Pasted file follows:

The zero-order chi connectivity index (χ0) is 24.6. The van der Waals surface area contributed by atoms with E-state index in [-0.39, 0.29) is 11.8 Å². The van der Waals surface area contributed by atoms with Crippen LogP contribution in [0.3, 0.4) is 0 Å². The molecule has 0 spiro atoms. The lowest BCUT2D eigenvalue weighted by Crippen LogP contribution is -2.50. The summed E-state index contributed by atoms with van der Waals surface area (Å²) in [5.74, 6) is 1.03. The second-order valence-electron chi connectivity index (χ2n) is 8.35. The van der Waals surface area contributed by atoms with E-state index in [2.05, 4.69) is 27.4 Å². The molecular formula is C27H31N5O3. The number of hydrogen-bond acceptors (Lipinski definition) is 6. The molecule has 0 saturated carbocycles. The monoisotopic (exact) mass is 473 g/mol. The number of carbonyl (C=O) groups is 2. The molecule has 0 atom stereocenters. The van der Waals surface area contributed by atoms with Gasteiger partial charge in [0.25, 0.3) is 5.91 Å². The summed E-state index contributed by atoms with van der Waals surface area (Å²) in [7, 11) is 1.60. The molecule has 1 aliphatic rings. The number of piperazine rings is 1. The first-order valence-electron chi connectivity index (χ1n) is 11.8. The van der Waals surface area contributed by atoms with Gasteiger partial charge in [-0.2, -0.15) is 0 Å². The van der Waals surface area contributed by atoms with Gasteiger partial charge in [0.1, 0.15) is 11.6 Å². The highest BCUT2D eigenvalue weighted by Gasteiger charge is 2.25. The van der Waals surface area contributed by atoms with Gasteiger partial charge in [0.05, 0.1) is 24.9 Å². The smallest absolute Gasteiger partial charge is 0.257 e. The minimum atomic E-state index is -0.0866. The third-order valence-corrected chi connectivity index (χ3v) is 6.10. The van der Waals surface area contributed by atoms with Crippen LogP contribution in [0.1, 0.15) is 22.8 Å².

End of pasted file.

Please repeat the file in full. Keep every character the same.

The zero-order chi connectivity index (χ0) is 24.6. The van der Waals surface area contributed by atoms with E-state index in [-0.39, 0.29) is 11.8 Å². The van der Waals surface area contributed by atoms with Crippen LogP contribution in [0.3, 0.4) is 0 Å². The molecule has 0 spiro atoms. The lowest BCUT2D eigenvalue weighted by Crippen LogP contribution is -2.50. The summed E-state index contributed by atoms with van der Waals surface area (Å²) in [5.74, 6) is 1.03. The second-order valence-electron chi connectivity index (χ2n) is 8.35. The van der Waals surface area contributed by atoms with E-state index in [2.05, 4.69) is 27.4 Å². The molecular formula is C27H31N5O3. The number of hydrogen-bond acceptors (Lipinski definition) is 6. The molecule has 0 saturated carbocycles. The monoisotopic (exact) mass is 473 g/mol. The number of carbonyl (C=O) groups is 2. The molecule has 0 atom stereocenters. The van der Waals surface area contributed by atoms with Gasteiger partial charge in [0.25, 0.3) is 5.91 Å². The summed E-state index contributed by atoms with van der Waals surface area (Å²) in [7, 11) is 1.60. The molecule has 1 aliphatic rings. The number of piperazine rings is 1. The first-order valence-electron chi connectivity index (χ1n) is 11.8. The van der Waals surface area contributed by atoms with Gasteiger partial charge in [-0.2, -0.15) is 0 Å². The van der Waals surface area contributed by atoms with Gasteiger partial charge in [0.1, 0.15) is 11.6 Å². The highest BCUT2D eigenvalue weighted by Gasteiger charge is 2.25. The van der Waals surface area contributed by atoms with Gasteiger partial charge in [0.05, 0.1) is 24.9 Å². The smallest absolute Gasteiger partial charge is 0.257 e. The minimum atomic E-state index is -0.0866. The third-order valence-corrected chi connectivity index (χ3v) is 6.10. The van der Waals surface area contributed by atoms with Crippen LogP contribution in [0.1, 0.15) is 22.8 Å².